For WCS to be successful in its mission to save wildlife and wild places, our conservation work must benefit people as well as animals. Directly or indirectly, we all depend on Earth’s resources for our livelihoods and our survival. People around the world fish, farm, log, and hunt for food, shelter, and other necessities for their families and communities. However, these resources are finite. If we harvest and use them in unsustainable ways, the resources we need will eventually run out.
WCS conservationists work with community leaders and members to develop ways people can use their land and water to generate income while promoting natural resource conservation. We help local people create new agricultural products and practices, modify fishing techniques, generate ecotourism revenue, and provide recovery aid to areas devastated by violence and natural disasters. Investing in the current and future quality of life is the key to sound conservation practice.
Despite three decades of warfare, Afghanistan gazetted its first national park on Earth Day 2009. WCS field scientists conducted wildlife surveys, delineated the park’s boundaries, and helped the government develop Band-e-Amir’s management plan, hire and train its rangers, and design new laws for the national park’s creation.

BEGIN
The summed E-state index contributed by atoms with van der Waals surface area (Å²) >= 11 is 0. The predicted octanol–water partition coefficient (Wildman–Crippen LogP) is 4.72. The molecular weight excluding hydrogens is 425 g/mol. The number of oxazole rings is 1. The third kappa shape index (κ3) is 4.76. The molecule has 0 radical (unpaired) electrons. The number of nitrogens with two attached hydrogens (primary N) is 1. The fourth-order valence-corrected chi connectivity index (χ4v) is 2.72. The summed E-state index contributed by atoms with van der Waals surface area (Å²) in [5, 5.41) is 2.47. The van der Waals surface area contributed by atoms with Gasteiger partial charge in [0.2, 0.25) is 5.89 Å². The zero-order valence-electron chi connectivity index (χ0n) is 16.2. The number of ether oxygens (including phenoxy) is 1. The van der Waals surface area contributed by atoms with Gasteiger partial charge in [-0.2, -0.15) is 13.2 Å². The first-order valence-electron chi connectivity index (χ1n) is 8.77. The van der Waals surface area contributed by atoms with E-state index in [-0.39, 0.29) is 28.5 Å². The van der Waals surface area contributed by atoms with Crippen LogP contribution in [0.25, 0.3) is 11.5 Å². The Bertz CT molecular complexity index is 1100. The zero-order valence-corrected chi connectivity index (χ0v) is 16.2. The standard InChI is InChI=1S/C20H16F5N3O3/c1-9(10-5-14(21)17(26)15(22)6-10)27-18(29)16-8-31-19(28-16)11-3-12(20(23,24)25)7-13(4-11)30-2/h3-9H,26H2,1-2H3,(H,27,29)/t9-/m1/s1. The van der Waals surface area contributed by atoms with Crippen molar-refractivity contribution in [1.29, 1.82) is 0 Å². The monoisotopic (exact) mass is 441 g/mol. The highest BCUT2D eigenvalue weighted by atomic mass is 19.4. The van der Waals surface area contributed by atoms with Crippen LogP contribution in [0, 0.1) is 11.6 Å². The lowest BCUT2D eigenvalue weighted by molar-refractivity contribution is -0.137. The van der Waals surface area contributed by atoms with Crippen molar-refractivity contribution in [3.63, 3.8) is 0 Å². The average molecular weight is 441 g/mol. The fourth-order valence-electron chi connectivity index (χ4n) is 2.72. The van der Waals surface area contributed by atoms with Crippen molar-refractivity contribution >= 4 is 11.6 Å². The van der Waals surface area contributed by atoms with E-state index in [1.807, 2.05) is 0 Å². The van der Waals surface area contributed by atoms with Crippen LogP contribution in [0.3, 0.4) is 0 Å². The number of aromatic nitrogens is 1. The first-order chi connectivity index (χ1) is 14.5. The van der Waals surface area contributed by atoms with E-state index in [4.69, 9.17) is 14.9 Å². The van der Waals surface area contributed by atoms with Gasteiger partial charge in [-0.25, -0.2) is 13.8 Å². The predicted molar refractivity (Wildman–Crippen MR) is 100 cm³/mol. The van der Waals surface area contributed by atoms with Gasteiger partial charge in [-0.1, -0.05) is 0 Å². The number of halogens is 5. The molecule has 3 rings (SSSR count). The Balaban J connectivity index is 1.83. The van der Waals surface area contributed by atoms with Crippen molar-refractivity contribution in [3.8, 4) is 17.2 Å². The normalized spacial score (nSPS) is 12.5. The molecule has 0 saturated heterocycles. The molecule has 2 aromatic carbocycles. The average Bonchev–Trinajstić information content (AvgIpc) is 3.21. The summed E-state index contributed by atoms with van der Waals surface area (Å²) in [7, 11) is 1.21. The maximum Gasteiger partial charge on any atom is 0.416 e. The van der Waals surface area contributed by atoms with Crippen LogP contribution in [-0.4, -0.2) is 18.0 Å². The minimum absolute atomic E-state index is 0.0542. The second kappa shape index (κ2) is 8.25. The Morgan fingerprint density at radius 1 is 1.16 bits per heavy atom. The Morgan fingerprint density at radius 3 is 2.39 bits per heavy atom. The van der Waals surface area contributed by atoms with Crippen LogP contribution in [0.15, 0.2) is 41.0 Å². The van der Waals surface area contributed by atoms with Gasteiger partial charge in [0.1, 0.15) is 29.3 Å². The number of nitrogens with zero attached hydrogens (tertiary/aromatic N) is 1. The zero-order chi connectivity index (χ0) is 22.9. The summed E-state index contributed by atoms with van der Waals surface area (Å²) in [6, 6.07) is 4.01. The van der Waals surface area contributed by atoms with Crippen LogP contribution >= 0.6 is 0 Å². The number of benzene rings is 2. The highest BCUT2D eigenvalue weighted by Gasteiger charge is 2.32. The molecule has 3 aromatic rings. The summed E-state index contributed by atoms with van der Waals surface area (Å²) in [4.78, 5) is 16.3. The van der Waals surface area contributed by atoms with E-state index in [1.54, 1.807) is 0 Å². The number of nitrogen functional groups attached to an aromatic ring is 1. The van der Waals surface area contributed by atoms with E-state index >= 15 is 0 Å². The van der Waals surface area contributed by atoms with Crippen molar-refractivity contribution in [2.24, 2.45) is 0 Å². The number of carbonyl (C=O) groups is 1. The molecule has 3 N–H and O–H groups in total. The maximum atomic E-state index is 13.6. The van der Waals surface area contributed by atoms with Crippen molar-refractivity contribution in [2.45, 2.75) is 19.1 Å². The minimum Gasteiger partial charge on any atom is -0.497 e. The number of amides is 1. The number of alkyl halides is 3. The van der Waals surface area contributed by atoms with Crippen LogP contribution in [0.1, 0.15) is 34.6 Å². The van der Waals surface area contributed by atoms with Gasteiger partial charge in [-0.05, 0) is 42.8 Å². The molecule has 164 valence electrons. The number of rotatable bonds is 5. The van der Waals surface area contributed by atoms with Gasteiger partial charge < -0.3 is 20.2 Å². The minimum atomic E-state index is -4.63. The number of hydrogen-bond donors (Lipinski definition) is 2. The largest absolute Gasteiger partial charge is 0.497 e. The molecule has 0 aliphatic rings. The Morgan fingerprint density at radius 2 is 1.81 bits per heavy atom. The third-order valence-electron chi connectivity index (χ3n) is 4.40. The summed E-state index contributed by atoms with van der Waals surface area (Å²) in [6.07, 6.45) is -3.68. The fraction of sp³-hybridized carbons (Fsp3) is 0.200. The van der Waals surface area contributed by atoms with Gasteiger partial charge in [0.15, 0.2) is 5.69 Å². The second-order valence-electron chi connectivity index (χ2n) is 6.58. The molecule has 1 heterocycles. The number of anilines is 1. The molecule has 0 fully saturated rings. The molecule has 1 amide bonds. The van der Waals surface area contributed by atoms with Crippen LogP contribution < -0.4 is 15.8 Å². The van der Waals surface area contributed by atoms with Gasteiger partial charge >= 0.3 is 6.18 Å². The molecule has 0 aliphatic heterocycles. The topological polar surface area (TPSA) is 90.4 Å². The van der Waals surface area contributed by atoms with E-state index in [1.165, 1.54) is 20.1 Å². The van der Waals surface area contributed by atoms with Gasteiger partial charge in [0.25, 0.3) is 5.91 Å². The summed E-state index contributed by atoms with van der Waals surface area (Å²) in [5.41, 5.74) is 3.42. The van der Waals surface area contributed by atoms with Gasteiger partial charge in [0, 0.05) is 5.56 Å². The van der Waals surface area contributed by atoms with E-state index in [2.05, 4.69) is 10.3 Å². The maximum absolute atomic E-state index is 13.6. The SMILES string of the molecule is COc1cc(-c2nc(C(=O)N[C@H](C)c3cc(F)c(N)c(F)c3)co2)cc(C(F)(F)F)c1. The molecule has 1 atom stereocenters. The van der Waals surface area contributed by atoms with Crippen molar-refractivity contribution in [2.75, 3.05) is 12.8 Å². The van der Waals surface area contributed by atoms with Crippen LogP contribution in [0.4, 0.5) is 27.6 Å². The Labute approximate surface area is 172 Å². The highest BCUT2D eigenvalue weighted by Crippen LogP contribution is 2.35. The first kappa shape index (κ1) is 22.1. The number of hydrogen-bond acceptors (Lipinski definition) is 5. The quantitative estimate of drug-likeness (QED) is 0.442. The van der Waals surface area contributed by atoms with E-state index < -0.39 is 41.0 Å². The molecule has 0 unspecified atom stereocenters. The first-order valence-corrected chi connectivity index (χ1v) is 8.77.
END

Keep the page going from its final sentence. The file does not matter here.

The Conservation Cotton Initiative (CCI) promotes the development of
organic, eco-friendly cotton farming around high biodiversity areas.
The program helps to enhance incomes and economic development, improve
resource management, and protect wildlife.
From the Newsroom
A 12-year study off the coast of
Kenya deconstructs old notions of how fishery closures affect local economies. Hint: They help them.
African giant snails are giving local villagers big options when it comes to food and livelihoods, and gorilla poaching is not one of them.
A new study says that banning certain types of fishing gear can help save coral reefs from the damaging effects of climate change, by protecting key fish populations that help stressed reefs recover.
For the world’s poor who live outside the borders of cities and towns, help is often scarce. A new WCS-led study identifies some 16 million impoverished people who make their homes in remote corners of the globe, out of reach of major development assistance programs.
“Conservation cotton” from Africa is making its way onto the backs of U2 fans across the world, thanks to a partnership between Hard Rock International, T-shirt company edun LIVE, and WCS.